Gradually specific features present in the original metal types were abandoned in the process of improving the digital contours, making the new fonts acquire their own identity. Espinoza drew on his past experience as an in-house newspaper designer, as well as on his current work in font production for the editorial market. His background played a significant role in the decision to give the letters a sturdy appearance and sharp angles.
During his year at the Plantin Institute of Typography, Espinoza researched additionally the work of several punchcutters from the seventeenth century. Details common to the types of that period – like an increased contrast and an enlarged terminal in the a – were applied to Guyot to give its look a more familiar and universal appeal. The Guyot family was eventually divided into three subfamilies: Headline, Text and Press to take full advantage of the possibilities of these optical ranges.
In 2018 Guyot was awarded by the Type Directors Club with a ‘Certificate of Typographic Excellence’.
Ramiro Espinoza (Santa Fe, 1969) studied graphic design at the Universidad Nacional del Litoral in Santa Fe, Argentina. After graduation he taught Typography at the Universidad de Buenos Aires.
He specialized in type design at the KABK’s Type and Media in The Hague and the Expert class Type design of the Plantin Institute in Antwerp (2015–16). In 2007 he founded the Retype Foundry to market his typefaces.
Summer school with Dr. Frank E. Blokland, Dr. Wouter Soudan, Jan Dries, Joost Depuydt, Dr. Goran Proot, Thomas Milo, Walda Verbaenen and Patrick Goossens.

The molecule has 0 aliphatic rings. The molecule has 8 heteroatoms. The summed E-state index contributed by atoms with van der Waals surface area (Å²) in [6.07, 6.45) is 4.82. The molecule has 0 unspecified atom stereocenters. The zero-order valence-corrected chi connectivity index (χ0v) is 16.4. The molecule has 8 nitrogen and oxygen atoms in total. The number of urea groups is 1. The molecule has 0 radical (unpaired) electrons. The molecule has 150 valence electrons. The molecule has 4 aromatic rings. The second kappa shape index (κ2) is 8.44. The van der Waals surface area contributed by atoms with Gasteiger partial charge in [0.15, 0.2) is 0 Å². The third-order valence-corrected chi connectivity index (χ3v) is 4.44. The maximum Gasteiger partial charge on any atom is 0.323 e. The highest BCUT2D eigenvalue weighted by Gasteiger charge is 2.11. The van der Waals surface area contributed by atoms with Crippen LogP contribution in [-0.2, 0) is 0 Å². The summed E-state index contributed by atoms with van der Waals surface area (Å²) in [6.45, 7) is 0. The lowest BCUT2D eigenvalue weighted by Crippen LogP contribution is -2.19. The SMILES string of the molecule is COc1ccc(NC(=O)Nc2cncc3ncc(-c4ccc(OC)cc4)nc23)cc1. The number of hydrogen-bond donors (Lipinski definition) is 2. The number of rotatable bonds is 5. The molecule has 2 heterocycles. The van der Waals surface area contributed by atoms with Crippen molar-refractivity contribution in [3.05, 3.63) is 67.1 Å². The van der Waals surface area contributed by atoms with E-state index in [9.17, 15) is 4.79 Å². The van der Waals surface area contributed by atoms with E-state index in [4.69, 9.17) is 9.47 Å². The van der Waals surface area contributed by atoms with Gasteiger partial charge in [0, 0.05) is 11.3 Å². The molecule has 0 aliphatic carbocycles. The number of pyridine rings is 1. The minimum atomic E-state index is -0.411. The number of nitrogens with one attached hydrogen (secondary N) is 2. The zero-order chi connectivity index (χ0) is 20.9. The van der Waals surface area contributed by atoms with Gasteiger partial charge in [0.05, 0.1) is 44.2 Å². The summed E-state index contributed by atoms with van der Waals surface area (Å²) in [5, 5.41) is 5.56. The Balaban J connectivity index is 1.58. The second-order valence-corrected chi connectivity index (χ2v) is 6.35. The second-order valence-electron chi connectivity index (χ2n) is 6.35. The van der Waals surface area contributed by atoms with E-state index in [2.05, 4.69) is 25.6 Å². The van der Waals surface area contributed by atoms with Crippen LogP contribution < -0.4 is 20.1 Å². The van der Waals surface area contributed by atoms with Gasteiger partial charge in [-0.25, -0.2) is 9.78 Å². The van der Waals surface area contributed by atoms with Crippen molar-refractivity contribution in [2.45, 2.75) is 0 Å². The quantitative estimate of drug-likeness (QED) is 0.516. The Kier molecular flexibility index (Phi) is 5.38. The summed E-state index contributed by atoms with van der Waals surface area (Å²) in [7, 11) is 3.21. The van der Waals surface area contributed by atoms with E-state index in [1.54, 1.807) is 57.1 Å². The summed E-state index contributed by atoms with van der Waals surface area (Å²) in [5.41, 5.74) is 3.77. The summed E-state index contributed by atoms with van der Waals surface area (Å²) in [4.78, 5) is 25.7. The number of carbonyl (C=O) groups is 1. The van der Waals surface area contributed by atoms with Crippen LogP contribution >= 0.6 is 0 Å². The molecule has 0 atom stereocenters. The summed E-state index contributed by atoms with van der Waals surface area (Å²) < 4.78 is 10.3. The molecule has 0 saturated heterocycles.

From 23 to 27 August 2021, the Plantin Institute of Typography and the University of Antwerp organize an international summer school on ‘critical approaches to typography’. The detailed program and application form will be available at www.uantwerp.be/typography-summerschool.
As you know the rise of desktop publishing in the second half of the 1980s changed the graphic landscape completely. Within a decade the highly specialized métiers of the typesetter and typographer were merged in that of the computerized graphic designer, irrespective of whether macOS, Windows, or Linux is used. Together with these operating systems came an increasing number of fonts and today everyone is a typesetter by deﬁnition. However, not everyone is automatically a typographer too, because typography requires specialist knowledge and insight. New terms as ‘macro-’ and ‘micro-typography’ have become popular nowadays, but they are only synonyms for typesetting and typography respectively.
All present-day graphic designers are ‘macro-typographers’, but not too many are also ‘micro-typographers’. Hence, not all of them will be able to give the answers to questions about, for example, what forms the basis for the patterning in type, or on what exactly typographic conventions are based. In the meantime digital typefaces are becoming more and more advanced and sophisticated. After all, OpenType Layout features will mostly automatically insert and adjust all kind of detailed (and technically complex) matters, such as ligature substitutions, the application of contextual alternates, related positioning of diacritics, et cetera. For this, in the past the typographer had to write detailed instructions for the typesetter. However, to be able to judge and consequently handle the advanced digital outcomes, a deep understanding of what exactly typography comprises, remains required.
During the Typography Summer Course at the University of Antwerp, the fundamental aspects of typography are researched. Since the end of the 1990s Dr. Frank E. Blokland, our senior lecturer, is deeply involved in the development of high-end font tools. Some of these tools, like OTMaster, will be used at the course for a more detailed look at digital-font technology. However, one does not have to be technically savvy at all for this. Furthermore, not only technical but also optical aspects will be investigated, as well as the (historical) origin of typefaces, the type designers in question, and in case of revivals, the (interpretation of the) style periods in which the original typefaces were made.
In collaboration with the University of Antwerp and the Museum Plantin-Moretus